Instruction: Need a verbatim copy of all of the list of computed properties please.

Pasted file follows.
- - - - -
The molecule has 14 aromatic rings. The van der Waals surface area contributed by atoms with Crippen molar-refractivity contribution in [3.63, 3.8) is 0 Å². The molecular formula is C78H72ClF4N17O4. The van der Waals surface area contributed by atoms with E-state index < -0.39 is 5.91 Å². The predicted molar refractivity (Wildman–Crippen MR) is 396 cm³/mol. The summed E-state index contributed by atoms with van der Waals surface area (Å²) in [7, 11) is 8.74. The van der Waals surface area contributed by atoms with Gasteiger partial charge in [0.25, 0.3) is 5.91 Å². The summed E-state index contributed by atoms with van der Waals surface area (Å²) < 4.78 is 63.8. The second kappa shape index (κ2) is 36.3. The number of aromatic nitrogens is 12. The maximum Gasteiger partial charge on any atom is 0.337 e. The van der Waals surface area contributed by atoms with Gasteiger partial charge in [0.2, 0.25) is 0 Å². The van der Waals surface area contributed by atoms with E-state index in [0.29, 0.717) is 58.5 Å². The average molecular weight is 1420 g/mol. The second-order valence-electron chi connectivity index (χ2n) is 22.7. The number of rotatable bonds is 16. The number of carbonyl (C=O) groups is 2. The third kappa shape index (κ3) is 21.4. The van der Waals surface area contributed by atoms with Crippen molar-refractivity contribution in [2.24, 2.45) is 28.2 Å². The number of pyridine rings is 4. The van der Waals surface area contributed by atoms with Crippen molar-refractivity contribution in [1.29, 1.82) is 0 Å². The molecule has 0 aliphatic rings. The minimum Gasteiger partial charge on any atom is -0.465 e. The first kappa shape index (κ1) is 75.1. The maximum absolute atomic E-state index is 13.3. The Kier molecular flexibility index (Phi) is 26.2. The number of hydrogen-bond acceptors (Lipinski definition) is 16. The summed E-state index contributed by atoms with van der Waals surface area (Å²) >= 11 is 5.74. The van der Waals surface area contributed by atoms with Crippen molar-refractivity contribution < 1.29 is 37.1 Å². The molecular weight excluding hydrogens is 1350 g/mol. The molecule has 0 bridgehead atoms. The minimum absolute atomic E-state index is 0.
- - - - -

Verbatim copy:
The molecule has 14 aromatic rings. The van der Waals surface area contributed by atoms with Crippen molar-refractivity contribution in [3.63, 3.8) is 0 Å². The molecular formula is C78H72ClF4N17O4. The van der Waals surface area contributed by atoms with E-state index < -0.39 is 5.91 Å². The predicted molar refractivity (Wildman–Crippen MR) is 396 cm³/mol. The summed E-state index contributed by atoms with van der Waals surface area (Å²) in [7, 11) is 8.74. The van der Waals surface area contributed by atoms with Gasteiger partial charge in [0.25, 0.3) is 5.91 Å². The summed E-state index contributed by atoms with van der Waals surface area (Å²) < 4.78 is 63.8. The second kappa shape index (κ2) is 36.3. The number of aromatic nitrogens is 12. The maximum Gasteiger partial charge on any atom is 0.337 e. The van der Waals surface area contributed by atoms with Gasteiger partial charge in [0.2, 0.25) is 0 Å². The van der Waals surface area contributed by atoms with E-state index in [0.29, 0.717) is 58.5 Å². The average molecular weight is 1420 g/mol. The second-order valence-electron chi connectivity index (χ2n) is 22.7. The number of rotatable bonds is 16. The number of carbonyl (C=O) groups is 2. The third kappa shape index (κ3) is 21.4. The van der Waals surface area contributed by atoms with Crippen molar-refractivity contribution in [2.24, 2.45) is 28.2 Å². The number of pyridine rings is 4. The van der Waals surface area contributed by atoms with Crippen molar-refractivity contribution in [1.29, 1.82) is 0 Å². The molecule has 0 aliphatic rings. The minimum Gasteiger partial charge on any atom is -0.465 e. The first kappa shape index (κ1) is 75.1. The maximum absolute atomic E-state index is 13.3. The Kier molecular flexibility index (Phi) is 26.2. The number of hydrogen-bond acceptors (Lipinski definition) is 16. The summed E-state index contributed by atoms with van der Waals surface area (Å²) >= 11 is 5.74. The van der Waals surface area contributed by atoms with Crippen molar-refractivity contribution < 1.29 is 37.1 Å². The molecular weight excluding hydrogens is 1350 g/mol. The molecule has 0 bridgehead atoms. The minimum absolute atomic E-state index is 0.